Thursday, September 2, 2010

Starting with a good foundation

Let’s talk bits. What is the purpose of a bit?

It’s a tool used to communicate to your horse what it is you want to do.

Like stopping (aka whoaaaaaaaaaaaaaaaaaaa), you pull back on the bit and when your horse stops you release the bit, and the world is good. When you rein to the right they go right and when you rein to the left they go left. Well, that is what’s supposed to happen in a perfect world.

The not so perfect world could look like this:

You give your horse the signal to whoaaaa as you pull back on the bit and say whoaaaaa but, your horse starts moving faster and is acting as if he doesn’t have a clue as to what you want, maybe he starts to back up, which is making you squeeze with your legs telling him to move forward, but you’re not realizing your doing this because you are so focused on the whole “whoaaaaaaaaaaa” request and now both of you are frustrated and not gracefully moving across the dance floor. Consequently your horse is doing the rhumba and you’re trying to bring the dance to halt, but provoking the boogie.

OK now it’s time to STOP the confusing dance moves and glide across the floor as if you and your horse were doing the waltz. How do you get started at accomplishing this goal? Focus on what could be causing the problem, by going back to basics and rebuilding the foundation.

Methodically go through a mental or physical checklist to figure out where to start analyzing and fixing the problem.

Check list...



Does the bridle accommodate the correct seating of the bit?

  • Are the cheek straps long enough to allow the bit to sit on the bars correctly/comfortably? Not too tight and not too loose
  • Is my horse comfortable with one lip wrinkle or two lip wrinkles when the bit is seated in their mouth? This depends on the horse. Too loose a bit could cause the horse to have to constantly hold the bit in their mouth to prevent it from bumping the teeth in front of the bit or they can set their tongue over the bit. Too short and you could be pushing the bit back so far that its difficult for the horse to move forward; this constant pressure is confusing for the horse because it simulates the whoa command.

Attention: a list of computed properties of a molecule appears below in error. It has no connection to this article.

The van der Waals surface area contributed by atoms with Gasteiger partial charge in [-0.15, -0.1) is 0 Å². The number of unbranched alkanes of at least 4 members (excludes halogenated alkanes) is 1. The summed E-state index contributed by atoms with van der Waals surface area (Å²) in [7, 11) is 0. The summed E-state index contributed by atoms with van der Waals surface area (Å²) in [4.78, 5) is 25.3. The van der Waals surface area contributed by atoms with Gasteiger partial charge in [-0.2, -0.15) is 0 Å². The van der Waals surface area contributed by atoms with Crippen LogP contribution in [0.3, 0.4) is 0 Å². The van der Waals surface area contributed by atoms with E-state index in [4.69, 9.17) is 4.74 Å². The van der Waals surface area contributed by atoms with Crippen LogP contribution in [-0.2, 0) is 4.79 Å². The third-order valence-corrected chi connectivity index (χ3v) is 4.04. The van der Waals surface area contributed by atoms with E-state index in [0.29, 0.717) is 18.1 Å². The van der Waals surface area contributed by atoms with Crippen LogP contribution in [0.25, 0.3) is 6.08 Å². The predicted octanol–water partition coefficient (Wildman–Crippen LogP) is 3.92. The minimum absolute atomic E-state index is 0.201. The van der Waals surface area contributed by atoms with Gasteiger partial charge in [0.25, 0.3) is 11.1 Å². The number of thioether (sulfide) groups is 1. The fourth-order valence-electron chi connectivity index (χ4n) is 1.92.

• Is the curb strap/chain too tight or too loose? The general rule is to allow enough space for two fingers to comfortably fit between your horse and the strap. If it’s too tight it’s restricting movement of the bit and making your horse uncomfortable. You want your horse to hold the bit comfortably in its mouth. You don’t want the bit to be pressed down against the bars, and clamping down on the jaw which could happen if the curb strap/chain is fastened too tightly.
  • Is the throatlatch too tight or too loose? A throatlatch is there to prevent the bridal from coming off over the head and should have a space of about three to four fingers.


Does your horse stand comfortably with the bit in its mouth?

  • Is the bit wide enough for your horse’s mouth? If the bit isn’t wide enough and you’re using a jointed mouth piece (aka snaffle or Pelham) you could be causing some discomfort for your horse in the form of pinching the cheeks and squeezing the jaw and bars.
  • As for curb bits the action of the curb bit could cause callouses in the palate of the mouth if the bit was not seated correctly. These callouses could result in hardening of the mouth. Hardening of the mouth means the horse can no longer feel your communication so you need a stronger harsher bit to get the message through.
  • Imagine yourself walking in shoes that are too small for you…. Think of all the problems you would encounter present and future. I say future because there are long term affects associated with small bits and small shoes.

What more could there be?

  • The main purpose of the bit is to communicate to your horse which way you want to go and if you don’t want to go. So the bit should sit in the horse’s mouth and only come into action when you move the reins. Large rein movement can cause discomfort for your horse as well.
  • It shouldn't be setting so far back in the mouth as if to gag you’re horse. • It should not be setting so far forward your horse has to hold on to it to keep it from dropping and hitting the teeth in front of the bit.
  • When switching to a new bit give your horse some time to adjust to the new bit. Monitor their reaction before venturing out on a trail ride. Confirm they are comfortable with the new hardware as a safety precaution bring their old bit with you.
  • You may have to try several bits till you find what you’re looking for, but always measure to make sure your horses bit fits.

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